• It’s not random. There are real things going on in the national and global economy which are driving this situation. As I wrote in an article this week, we are in the Era of Productivity. Investor pressures to preserve earnings and deliver growth are colliding with soft markets, collapsing prices and geopolitical uncertainties. Boards and CEOs are focusing on hard-core productivity: how to squeeze more value from every resource (capital, equipment, people) – or how to reduce the resources needed to produce each unit of value.
  • It’s depressing. Almost as depressing as this blog. Especially for EHS&S veterans who finally thought they were getting real traction with sustainability, it’s wearying. The economy may be out of the recession, but the profession is still in clinical recession: not as deep or prolonged as clinical depression, but still a barrier to seeing if there are ways out.
  • There is a way out. EHS&S can become a driver of productivity, not just a victim. Many EHS processes and systems are artifacts of earlier great ideas, but have grown stale, bureaucratic and cumbersome. They may no longer be fit-for-purpose. They may be ripe for re-engineering and streamlining. And sustainability? That’s all about productivity, getting more value out of every resource (think carbon, water, circular economy) or reducing the amount of resources needed to produce value.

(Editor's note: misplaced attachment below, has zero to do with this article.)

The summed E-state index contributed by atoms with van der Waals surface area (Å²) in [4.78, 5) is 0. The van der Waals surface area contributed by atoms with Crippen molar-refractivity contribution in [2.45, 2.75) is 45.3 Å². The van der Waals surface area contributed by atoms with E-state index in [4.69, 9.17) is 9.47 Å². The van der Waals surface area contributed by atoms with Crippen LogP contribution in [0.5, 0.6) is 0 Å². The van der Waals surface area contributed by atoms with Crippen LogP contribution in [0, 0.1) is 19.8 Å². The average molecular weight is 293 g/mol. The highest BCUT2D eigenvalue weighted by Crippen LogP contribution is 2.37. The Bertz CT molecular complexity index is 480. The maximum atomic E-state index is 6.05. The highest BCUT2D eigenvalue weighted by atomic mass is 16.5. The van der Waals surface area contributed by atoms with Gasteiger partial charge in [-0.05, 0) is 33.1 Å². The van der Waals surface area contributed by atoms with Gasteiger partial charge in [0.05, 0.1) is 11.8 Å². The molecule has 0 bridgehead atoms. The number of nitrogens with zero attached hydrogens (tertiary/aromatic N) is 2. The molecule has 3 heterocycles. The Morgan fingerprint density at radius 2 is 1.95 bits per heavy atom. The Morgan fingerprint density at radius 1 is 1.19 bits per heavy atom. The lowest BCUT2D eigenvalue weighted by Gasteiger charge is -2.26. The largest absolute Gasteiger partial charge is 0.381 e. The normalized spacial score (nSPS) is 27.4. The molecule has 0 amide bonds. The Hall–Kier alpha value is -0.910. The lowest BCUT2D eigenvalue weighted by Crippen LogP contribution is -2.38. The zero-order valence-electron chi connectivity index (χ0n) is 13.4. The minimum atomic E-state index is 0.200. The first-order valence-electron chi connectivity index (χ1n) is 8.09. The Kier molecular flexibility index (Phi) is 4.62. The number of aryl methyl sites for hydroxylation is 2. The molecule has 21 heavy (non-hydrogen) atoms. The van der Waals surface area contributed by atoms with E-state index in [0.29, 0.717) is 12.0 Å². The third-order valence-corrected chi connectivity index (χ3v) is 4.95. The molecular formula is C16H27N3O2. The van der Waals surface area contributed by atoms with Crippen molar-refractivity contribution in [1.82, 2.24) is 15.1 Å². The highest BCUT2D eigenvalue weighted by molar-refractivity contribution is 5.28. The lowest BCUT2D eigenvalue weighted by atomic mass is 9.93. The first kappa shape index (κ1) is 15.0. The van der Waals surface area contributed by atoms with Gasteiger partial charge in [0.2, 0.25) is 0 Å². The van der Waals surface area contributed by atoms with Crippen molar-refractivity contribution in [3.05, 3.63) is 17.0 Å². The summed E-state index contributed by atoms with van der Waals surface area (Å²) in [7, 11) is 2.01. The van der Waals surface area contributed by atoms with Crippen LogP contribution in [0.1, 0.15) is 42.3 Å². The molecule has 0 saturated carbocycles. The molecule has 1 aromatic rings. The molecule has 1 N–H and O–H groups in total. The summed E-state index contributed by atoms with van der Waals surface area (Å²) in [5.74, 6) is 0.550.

This Era of Productivity is the fourth wave we’ve lived through in the corporate environmental space in the US. The prior waves have receded but not vanished. Critical elements of the prior waves (regulation, accountability and sustainability) are still there, important parts of corporate programs. But the growing wave of C-suite attention is on productivity.

The_Pit_and_the_Pendulum_(1961_film)_posterClimbing the productivity ladder isn’t easy, and there isn’t any fall protection to reduce the risks. But climbing sure beats waiting for the pendulum blade.

[Scott Nadler is a Senior Partner at ERM and Program Director at US BCSD. To share this post, see additional posts on Scott’s blog or subscribe please go to snadler.com. Opinions on this site are solely those of Scott Nadler and do not necessarily represent views of those quoted or cited, ERM or its partners or clients, or US BCSD, its members or partners.]

Sustainable Platforms: Launching the next stage

Welcome to our new world of multiple platforms. One professional platform no longer needs to fill every need.